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Archive for May, 2018

What are the Most Common Food Service Injuries?

food service injuriesWorking in food service can be extremely rewarding and offers a wide range of opportunities. From fast food spots to four-star restaurants and from serving or busing tables to working behind the line as a sous chef or head chef, you can earn a fair income, learn a lot, and spend time with interesting people. Unfortunately, these jobs come with risks and food service injuries are common.

Those who work in customer-facing roles can hurt themselves reaching across tables to serve or clear. They can trip on a slippery fall, or even find themselves face-to-face with robbers. Those who work in the kitchen are subject to the risk of burns and other injuries from stoves and ovens, knives and electrical appliances, as well as exposure to hazardous chemicals. Even the employees that work at drive-thru windows or who deliver food can end up injured on the job.

No matter what your position or how you were hurt, if you were injured while working in a food service establishment you may be entitled to workers’ compensation.

Workers’ compensation is a no-fault insurance policy that covers nearly every worker in America. It represents an agreement between employer and employee that means that injured workers will not need to file a personal injury lawsuit against their employer, and in exchange, their employer will insure them and provide compensation for medical expenses, as well as for any time needed away from work to recuperate and recover.

For those who work in food service, some injuries are more common than others. According to Cintas Corporation, one in every 20 on-the-job injuries occur at eating and drinking establishments, and the top four restaurant injuries are:

  • Lacerations and punctures – these are a result of working with knives, as well as the risk from broken dishes.
  • Burns – Restaurant workers face the constant risk of burns from hot stoves, fryers and boiling water, as well as from touching hot plates and other hot surfaces. Though many minor burns are treated on-site, others require medical attention.
  • Sprains and strains – These occur to both front of the house and kitchen employees, and usually result from improper lifting and reaching.
  • Eye injuries – In most cases these are incidents that occur in the kitchen because of splashes from grease, hot liquids and sanitizing chemicals

When you’ve been hurt on the job, you need to know your workers’ compensation rights to make sure that you receive the benefits to which you are entitled. Contact our office today to learn more.

 

Do Temporary Workers Have Access to Workers’ Compensation Insurance?

Back Injury - Lancaster Workers Comp - Vanasse LawSummer is on the horizon, and that means that students and teachers are going to be searching for employment. Whether you’re enmeshed in the 9-months-per year world of education or seek temporary or seasonal work for any other reason or at any other time of year, temporary workers are an important part of the workforce. Where full time and part-time employees are entitled to workers’ compensation insurance in case they get hurt on the job, many seasonal workers wonder whether temporary workers also have access to these important protections.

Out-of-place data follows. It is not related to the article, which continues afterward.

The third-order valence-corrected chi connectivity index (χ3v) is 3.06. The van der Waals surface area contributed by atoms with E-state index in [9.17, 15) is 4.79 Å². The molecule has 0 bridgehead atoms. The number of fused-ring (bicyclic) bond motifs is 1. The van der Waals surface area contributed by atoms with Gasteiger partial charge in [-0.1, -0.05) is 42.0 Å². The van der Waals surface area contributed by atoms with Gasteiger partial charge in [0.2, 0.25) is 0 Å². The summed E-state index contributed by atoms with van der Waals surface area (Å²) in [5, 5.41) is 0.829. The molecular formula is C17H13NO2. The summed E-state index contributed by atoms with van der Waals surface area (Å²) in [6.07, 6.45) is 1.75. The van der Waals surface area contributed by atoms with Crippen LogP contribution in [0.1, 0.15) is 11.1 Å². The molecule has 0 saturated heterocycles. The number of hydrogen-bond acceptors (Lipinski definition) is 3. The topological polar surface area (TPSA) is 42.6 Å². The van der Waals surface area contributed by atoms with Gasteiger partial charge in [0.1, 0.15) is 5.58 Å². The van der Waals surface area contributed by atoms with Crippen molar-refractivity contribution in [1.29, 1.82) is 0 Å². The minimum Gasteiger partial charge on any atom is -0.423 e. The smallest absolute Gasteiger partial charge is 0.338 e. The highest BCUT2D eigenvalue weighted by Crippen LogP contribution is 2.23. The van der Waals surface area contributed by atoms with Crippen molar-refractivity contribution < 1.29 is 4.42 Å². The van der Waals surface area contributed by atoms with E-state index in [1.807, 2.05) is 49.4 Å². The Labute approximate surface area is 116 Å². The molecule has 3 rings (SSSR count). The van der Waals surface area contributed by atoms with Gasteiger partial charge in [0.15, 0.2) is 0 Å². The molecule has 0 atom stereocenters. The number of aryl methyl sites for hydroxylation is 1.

Workers’ compensation insurance exists to provide medical expenses and wage replacement for injuries or illnesses that occur on the job or as a result of the job. Injured workers can file claims to have their medical expenses fully compensated, while wages are reimbursed at a specified rate and percentage based on established schedules. In the state of Pennsylvania, this coverage is extended to temporary and seasonal workers, though there can sometimes be questions as to who is responsible for providing them with coverage.

The reason for this confusion revolves around who has actually hired the employee. If a temporary worker has applied directly to a company for a job and that company has employed them, then that company is responsible for providing their workers’ compensation coverage: the injured employee would report their injury directly to them and they would be listed as their employer on their workers’ compensation claim. But many temporary workers are placed in jobs through staffing or placement agencies that they list themselves with, and that means that the agency is their employer. Their workers’ compensation insurance is provided by the staffing agency unless their contract with the employee or the contracting client specifically states otherwise.

To apply for workers’ compensation, a temporary worker needs to report their injury to the company that has hired them. The notification should include details such as when and where the injury took place and how the injury occurred. Workers’ compensation is a no-fault type of insurance, so workers do not need to worry about attributing blame or having made a mistake before their injury. If you are a temporary or seasonal worker who has suffered an injury and you need more information on your rights, contact us today to set up a convenient time to meet and discuss your case.